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At-Home Learning Activities for Toddlers

At-home activities for toddlers

Times of uncertainty like these disrupt the schedule you’ve established for your toddler, and that can cause some anxiety. But times when you rely on each other for support and form stronger bonds as a family can also be rewarding experiences. We’re here to help you keep them in the learning mode with educational and fun play that makes for great quality time together.

Our  toddler classrooms are exploring the theme “Amazing Animals” during the month of March. Furry, scaly, winged, big, little, wild, and tame—animals are truly amazing! This theme gets your toddler learning about these varied and incredible creatures through a variety of fun activities that encourage pretend play, exploration, and creativity. The key to getting the most out of the learning is to verbalize what you’re doing so they can associate words with things and actions.
Here are some activities you can do at home that help develop all the skills we try to build at KinderCare:

Physical development and wellness

Hide a few toy animals in an outdoor space.
Take your child on an expedition to find the animals that are hanging out in their “natural” habitats. Don’t forget to wear an explorer’s hat!

Walk, hop, crawl, slither, jump, or run like an animal together.
“How can we move like a horse? What should we do to move like caterpillar? What about a bird?” 

Go on a walk together to look for animals that might be out and about.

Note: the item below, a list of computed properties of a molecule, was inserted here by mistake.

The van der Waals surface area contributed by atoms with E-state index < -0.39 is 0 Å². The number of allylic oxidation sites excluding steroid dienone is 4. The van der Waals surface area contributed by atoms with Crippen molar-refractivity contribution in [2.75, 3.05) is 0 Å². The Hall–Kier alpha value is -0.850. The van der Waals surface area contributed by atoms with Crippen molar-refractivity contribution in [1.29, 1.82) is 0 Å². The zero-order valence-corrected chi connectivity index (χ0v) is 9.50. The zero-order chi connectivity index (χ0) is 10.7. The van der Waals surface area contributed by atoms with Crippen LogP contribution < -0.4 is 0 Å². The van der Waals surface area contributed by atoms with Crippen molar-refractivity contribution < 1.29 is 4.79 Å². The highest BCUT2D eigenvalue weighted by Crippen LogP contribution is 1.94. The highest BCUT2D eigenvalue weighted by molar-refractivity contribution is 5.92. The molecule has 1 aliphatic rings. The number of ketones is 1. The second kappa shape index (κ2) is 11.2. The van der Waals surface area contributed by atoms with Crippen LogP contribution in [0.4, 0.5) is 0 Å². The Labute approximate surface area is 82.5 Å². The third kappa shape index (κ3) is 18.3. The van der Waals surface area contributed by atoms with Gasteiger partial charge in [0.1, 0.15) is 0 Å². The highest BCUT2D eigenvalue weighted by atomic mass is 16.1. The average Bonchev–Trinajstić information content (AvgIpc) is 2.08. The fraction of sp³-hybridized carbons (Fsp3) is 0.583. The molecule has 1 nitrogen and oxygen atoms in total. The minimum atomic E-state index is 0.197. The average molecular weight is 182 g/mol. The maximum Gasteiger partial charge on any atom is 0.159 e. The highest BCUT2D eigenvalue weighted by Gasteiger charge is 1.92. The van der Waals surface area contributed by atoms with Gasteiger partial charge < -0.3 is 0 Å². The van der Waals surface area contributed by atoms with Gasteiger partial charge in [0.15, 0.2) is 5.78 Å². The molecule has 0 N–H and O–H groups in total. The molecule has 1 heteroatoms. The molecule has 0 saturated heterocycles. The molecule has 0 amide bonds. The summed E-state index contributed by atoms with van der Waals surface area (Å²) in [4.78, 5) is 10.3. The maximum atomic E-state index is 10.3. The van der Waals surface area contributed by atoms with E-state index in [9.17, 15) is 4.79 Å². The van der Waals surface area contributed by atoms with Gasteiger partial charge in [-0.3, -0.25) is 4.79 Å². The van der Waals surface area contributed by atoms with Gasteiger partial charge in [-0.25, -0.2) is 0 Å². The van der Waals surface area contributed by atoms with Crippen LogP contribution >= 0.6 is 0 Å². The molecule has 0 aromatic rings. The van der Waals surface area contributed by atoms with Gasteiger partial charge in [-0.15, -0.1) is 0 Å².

You might see insects on plants or dogs in their yards. You might see birds in the sky or in a tree. Ask questions about what you see. “How do birds move from one place to another? What do birds like to eat? Why do birds make their nests in trees?” 

Take a blanket and a stuffed animal outside.
Hold opposite sides of the blanket with your toddler and give the stuffed animal a ride by moving the blanket up and down and side to side, with a shaking motion. Pretend together that the animal is swimming in water or moving across the land. “How can we move the blanket to make it swim? How can we make it hop?”

Language and literacy

Read books about animals to your toddler.
While you read, pause at times to point out and briefly talk about the animals in the books. Ask them the names of the animals, the sounds they make, and where the animals live. Introduce names of animals they may not be familiar with yet. 

Have a loved one you can connect with through video conferencing?
This is the perfect time to invite them to be a guest reader for your child, while also staying connected with one another. Any age-appropriate picture book will do!   

Talk with your toddler about frogs.
What are they like? How do they move around? Stand a few feet away from an open box. Say the following lines and show them how to toss a beanbag (or lightweight ball) into the box when you say the word “SPLASH.”
Freddy the frog sat on a log.
And SPLASH! He jumped in the pond.
Retrieve the beanbag and have your child give it a try. You can add variation by changing up the words to the rhyme or creating a new rhyme of your own about a different animal!

Social and emotional